Fig 1. Chromosome lengths (in base pairs) based on amount of sequence in the Bos
taurus assembly placed
on each chromosome
37.82 million Bos taurus reads were downloaded from NCBI Trace Archive .
About 1 million EST & PCR reads were filtered out, leaving 36.82 million whole genome shotgun (WGS), BAC-based shotgun, BAC-end sequencing & BAC-finishing reads to be assembled.
Out of the total set, 35.62 million reads were sequenced by Baylor College of Medicine (BCM)  while another 1.20 million were sequenced by other centers 
The table below contains a count of the reads by center and read type.
|CENTER CODE||READ TYPE||READ COUNT|
|Baylor College of Medicine||Whole Genome Shotgun||24,863,599|
|Baylor College of Medicine||BAC Based Shotgun||10,748,529|
|NIH Intramural Sequencing Center||BAC Based Shotgun||737,900|
|British Columbia Cancer Agency Genome Sciences Centre||BAC End Sequencing||12,5597|
|University of Illinois at Urbana-Champaign||BAC End Sequencing||114,753|
|The Institute for Genome Research||BAC End Sequencing||65,171|
|Genoscope||BAC End Sequencing||53,556|
|Embrapa Genetic Resources and Biotechnology||Whole Genome Shotgun||26,246|
|USDA, ARS, Beltsville Agricultural Research Center||BAC End Sequencing||25,454|
|Baylor College of Medicine||BAC End Sequencing||16,892|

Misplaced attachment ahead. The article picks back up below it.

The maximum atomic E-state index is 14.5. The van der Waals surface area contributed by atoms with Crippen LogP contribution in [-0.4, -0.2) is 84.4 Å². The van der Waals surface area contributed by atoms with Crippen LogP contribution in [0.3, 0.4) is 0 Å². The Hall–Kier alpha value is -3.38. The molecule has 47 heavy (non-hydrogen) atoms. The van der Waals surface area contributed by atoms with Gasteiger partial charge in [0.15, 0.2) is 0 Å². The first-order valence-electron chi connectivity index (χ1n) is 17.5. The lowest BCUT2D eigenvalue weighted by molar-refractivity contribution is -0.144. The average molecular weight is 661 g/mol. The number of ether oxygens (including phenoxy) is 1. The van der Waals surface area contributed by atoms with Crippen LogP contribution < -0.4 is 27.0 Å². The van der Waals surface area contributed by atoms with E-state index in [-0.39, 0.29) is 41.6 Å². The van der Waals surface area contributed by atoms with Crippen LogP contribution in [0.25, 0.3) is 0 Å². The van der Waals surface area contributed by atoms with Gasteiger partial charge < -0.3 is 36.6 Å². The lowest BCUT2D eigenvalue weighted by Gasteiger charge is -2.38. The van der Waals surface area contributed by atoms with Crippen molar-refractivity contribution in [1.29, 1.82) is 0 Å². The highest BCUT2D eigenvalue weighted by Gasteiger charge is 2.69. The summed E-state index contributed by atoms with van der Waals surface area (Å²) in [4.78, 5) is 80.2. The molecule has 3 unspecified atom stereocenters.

|Embrapa Genetic Resources and Biotechnology||BAC End Sequencing||16,787|
|University of Oklahoma Norman Campus, Advanced Center for Genome Technology||BAC Based Shotgun||15,150|
|The Institute for Genomic Research, Traces generated at JCVIJTC||BAC End Sequencing||10,651|
|University of Oklahoma Norman Campus, Advanced Center for Genome Technology||BAC Finishing||151|
|Washington University, Genome Sequencing Center||BAC End Sequencing||49|
Table 1. Number of Bos taurus reads sequenced by each center.
The reads were analyzed and pre-processed prior to the assembly.
Several problems were noticed with the reads:
1. 0.65 million reads were missing quality values (henceforth referred to as "quality-less" reads).
2. The reads were tagged as coming from 25,312 libraries; some libraries were very fragmented and contained only a few reads.
3. Some libraries had incorrect library insert size estimates (e.g.: WGS libraries labeled as BAC ends)
4. Some traces were missing or had incomplete vector trimming coordinates.
The reads were re-trimmed using the Lucy software .